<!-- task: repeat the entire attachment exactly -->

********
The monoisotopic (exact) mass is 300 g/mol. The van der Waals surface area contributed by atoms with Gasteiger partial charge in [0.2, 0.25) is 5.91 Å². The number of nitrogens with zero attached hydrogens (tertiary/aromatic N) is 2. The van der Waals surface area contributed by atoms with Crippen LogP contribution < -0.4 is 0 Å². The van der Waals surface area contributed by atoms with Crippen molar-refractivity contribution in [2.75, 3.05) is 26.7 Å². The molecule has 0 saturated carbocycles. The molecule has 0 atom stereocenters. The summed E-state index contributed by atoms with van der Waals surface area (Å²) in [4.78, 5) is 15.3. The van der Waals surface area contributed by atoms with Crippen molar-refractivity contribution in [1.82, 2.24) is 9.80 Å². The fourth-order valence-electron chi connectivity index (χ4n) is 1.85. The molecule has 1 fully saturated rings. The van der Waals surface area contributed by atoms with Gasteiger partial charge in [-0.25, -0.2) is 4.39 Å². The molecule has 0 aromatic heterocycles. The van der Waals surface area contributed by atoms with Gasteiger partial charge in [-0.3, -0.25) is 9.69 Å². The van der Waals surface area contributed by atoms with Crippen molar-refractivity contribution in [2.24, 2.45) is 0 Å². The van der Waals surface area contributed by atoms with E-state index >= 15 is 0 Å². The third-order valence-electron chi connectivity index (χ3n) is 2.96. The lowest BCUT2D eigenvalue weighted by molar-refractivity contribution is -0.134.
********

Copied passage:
The monoisotopic (exact) mass is 300 g/mol. The van der Waals surface area contributed by atoms with Gasteiger partial charge in [0.2, 0.25) is 5.91 Å². The number of nitrogens with zero attached hydrogens (tertiary/aromatic N) is 2. The van der Waals surface area contributed by atoms with Crippen LogP contribution < -0.4 is 0 Å². The van der Waals surface area contributed by atoms with Crippen molar-refractivity contribution in [2.75, 3.05) is 26.7 Å². The molecule has 0 saturated carbocycles. The molecule has 0 atom stereocenters. The summed E-state index contributed by atoms with van der Waals surface area (Å²) in [4.78, 5) is 15.3. The van der Waals surface area contributed by atoms with Crippen molar-refractivity contribution in [1.82, 2.24) is 9.80 Å². The fourth-order valence-electron chi connectivity index (χ4n) is 1.85. The molecule has 1 fully saturated rings. The van der Waals surface area contributed by atoms with Gasteiger partial charge in [-0.25, -0.2) is 4.39 Å². The molecule has 0 aromatic heterocycles. The van der Waals surface area contributed by atoms with Gasteiger partial charge in [-0.3, -0.25) is 9.69 Å². The van der Waals surface area contributed by atoms with Crippen molar-refractivity contribution in [2.24, 2.45) is 0 Å². The van der Waals surface area contributed by atoms with E-state index >= 15 is 0 Å². The third-order valence-electron chi connectivity index (χ3n) is 2.96. The lowest BCUT2D eigenvalue weighted by molar-refractivity contribution is -0.134.